The aftermath

by Persephone - 2021-07-14 16:03:58

Chrysotile - thank you for sharing your wisdom.  I'm twice as old and wish I could perceive half as much as you :).  If it weren't for this forum, I don't know where I'd be... I know people going through cancer treatments who have fairly ready access to social workers, etc to help them on their way.  I feel like I was essentially put on the street (well, a family member picked me up) the day after the implant surgery and told "bye-bye, go out and live your best life and don't fret about the trauma you just went through or the forever change to your body" :(

Access to mental health care

by Persephone - 2021-07-15 10:50:35

I neglected to add that I am fortunate enough to have access to mental health care so I took advantage of that, found it extremely helpful, and would recommend it for anybody who is dealing with a life-changing event.  My comments were about the kind of broken health care system that we seem to have where people with PMs, for example, aren't expected to need care for the emotional side. Maybe others had more positive experiences with their health care systems and received more holistic care. I know that I can't just complain about the issue and need to try to work to change things if I expect them to change.


by Gemita - 2021-07-15 11:40:18

Dear Persephone, thank you for your last comment.  I was very fortunate with my cardiology team because they immediately referred me for talking therapy with a Mindfulness Consultant in the same hospital.  He was formerly an A&E consultant and he had seen everything.  At first I was a bit put out, thinking they thought all my problems were of my own making or due to anxiety and at first I fought with all my might the referral.  I didn't want to be labelled with anxiety and then not receive adequate care with the pacemaker or for my electrical disturbances.  I imagined if they labelled me with anxiety, they would try to treat the anxiety, rather than the arrhythmia, but I needn't have worried. . .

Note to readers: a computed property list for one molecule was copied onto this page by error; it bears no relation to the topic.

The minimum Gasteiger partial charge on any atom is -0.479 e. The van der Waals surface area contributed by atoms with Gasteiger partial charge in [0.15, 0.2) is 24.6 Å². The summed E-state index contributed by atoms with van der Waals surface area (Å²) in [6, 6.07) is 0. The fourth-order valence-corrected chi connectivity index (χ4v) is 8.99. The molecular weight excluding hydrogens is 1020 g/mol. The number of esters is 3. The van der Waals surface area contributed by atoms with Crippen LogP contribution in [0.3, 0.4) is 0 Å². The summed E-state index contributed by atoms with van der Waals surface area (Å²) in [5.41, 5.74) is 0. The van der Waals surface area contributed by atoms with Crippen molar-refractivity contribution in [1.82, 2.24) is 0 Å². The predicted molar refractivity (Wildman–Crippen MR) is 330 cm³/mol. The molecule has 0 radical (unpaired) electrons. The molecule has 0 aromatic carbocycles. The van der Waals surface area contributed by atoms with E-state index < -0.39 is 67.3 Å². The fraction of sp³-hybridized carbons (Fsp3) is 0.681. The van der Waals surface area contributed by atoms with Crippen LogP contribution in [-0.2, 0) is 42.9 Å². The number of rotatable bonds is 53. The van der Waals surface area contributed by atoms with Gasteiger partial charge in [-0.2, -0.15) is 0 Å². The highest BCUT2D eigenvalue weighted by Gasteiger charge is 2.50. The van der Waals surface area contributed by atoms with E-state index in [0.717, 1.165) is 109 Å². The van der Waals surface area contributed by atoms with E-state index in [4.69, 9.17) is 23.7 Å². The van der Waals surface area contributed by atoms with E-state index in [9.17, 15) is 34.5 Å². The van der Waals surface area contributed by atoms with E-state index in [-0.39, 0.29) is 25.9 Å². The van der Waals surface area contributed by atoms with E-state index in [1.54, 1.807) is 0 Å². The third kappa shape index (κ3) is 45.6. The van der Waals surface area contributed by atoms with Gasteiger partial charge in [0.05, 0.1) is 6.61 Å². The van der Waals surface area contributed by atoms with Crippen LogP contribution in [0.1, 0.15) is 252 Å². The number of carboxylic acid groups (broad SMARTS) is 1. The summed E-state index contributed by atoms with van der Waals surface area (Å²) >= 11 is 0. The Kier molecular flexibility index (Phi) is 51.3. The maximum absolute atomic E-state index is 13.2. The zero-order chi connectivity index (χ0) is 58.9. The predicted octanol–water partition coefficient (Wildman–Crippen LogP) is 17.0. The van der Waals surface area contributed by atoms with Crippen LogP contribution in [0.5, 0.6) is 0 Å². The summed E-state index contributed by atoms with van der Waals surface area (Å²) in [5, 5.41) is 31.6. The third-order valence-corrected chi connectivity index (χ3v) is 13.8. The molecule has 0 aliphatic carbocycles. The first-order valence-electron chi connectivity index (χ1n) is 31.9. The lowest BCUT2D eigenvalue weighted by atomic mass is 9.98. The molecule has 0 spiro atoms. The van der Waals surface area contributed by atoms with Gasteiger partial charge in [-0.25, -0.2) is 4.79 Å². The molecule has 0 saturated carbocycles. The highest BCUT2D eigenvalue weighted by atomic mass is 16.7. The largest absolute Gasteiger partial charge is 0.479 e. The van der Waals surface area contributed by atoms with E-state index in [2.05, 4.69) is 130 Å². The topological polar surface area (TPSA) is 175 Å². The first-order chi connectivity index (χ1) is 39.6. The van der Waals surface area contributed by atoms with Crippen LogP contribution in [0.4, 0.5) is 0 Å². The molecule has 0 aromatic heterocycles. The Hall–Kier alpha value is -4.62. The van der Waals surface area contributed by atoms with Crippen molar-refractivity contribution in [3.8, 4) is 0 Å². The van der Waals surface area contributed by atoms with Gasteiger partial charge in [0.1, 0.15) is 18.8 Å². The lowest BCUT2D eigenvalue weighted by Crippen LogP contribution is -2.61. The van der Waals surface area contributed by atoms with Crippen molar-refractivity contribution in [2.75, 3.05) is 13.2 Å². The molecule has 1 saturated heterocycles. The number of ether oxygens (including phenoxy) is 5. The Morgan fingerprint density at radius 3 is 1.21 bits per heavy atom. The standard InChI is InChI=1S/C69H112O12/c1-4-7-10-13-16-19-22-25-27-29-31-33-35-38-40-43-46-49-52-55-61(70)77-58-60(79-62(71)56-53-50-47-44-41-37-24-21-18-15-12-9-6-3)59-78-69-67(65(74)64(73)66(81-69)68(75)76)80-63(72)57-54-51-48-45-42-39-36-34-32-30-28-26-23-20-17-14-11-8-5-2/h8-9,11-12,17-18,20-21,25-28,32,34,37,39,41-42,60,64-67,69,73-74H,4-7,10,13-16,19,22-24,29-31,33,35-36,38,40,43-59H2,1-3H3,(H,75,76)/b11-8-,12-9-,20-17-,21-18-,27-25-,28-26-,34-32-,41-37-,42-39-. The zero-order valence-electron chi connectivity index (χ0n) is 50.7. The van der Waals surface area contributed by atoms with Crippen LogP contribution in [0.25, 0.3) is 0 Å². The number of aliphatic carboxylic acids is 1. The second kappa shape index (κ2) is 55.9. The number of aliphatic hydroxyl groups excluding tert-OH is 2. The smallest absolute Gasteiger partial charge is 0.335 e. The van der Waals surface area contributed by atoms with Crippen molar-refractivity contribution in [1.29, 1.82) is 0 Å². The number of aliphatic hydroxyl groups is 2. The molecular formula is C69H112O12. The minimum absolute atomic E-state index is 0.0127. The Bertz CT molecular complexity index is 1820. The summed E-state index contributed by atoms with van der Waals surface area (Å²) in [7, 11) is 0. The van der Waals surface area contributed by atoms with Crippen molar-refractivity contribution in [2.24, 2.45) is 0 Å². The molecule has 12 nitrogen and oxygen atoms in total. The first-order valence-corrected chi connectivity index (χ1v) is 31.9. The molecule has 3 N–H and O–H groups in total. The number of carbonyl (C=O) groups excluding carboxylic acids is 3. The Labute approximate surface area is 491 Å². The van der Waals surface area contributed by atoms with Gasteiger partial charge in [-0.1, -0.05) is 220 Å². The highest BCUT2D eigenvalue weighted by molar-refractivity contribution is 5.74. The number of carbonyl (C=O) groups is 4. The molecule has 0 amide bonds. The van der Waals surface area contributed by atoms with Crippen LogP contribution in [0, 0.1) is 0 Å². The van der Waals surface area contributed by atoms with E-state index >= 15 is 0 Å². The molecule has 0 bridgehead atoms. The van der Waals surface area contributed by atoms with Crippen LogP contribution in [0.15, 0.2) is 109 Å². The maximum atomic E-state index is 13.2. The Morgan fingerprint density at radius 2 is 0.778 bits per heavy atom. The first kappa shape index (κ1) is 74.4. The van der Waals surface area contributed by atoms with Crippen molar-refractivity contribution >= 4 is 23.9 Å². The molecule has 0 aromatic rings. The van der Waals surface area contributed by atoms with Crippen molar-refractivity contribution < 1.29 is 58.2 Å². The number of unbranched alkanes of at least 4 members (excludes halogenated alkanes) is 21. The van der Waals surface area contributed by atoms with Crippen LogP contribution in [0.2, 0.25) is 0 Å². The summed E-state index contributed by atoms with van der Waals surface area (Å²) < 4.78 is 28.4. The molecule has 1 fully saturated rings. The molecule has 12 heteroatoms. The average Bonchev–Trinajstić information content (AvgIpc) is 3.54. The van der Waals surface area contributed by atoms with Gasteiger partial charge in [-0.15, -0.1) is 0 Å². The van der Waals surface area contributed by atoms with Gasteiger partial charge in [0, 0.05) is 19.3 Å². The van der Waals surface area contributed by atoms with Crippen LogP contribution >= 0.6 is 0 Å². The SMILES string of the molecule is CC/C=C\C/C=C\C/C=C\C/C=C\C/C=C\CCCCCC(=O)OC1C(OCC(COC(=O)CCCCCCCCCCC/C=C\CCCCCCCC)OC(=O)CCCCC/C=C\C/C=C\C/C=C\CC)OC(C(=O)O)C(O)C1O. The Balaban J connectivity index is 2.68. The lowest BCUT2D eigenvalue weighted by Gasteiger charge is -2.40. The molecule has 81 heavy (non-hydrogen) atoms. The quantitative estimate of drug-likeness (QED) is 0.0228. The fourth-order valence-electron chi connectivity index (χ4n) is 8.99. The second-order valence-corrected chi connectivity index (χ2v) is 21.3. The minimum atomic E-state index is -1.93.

My Mindfulness consultant was very special and I was able to speak freely with him and unload many of my fears.  He did all the investigations he felt were necessary to reassure me (and him) that we weren't missing anything.  He accepted I had electrical heart disturbances which sometimes caused syncope, but he also told me that I sometimes had neurally mediated "situational and vasovagal syncope", both of which could not be prevented by a pacemaker, but that there was a lot I could do to help myself.  He taught me many techniques and mindfulness exercises.  I spent two years under his care and I cried when I had to say goodbye and move on, and so did he.  He told me I had taught him a great deal too.  It is wonderful when you find someone special to work with and I am grateful to my cardiology team for the referral now.

I hope all is well your end and you are getting some answers.



by Persephone - 2021-07-15 12:24:34

Gemita - you've probably shared this background here before and I unfortunately missed it, but your story is very inspiring and I hope helps many others who come after us. Definitely makes me feel more empowered to advocate for what I need. Thank you.

You know you're wired when...

You trust technology more than your heart.

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Try to concentrate on how you’re able to be active again and feel normal, rather than on having a machine stuck in your body.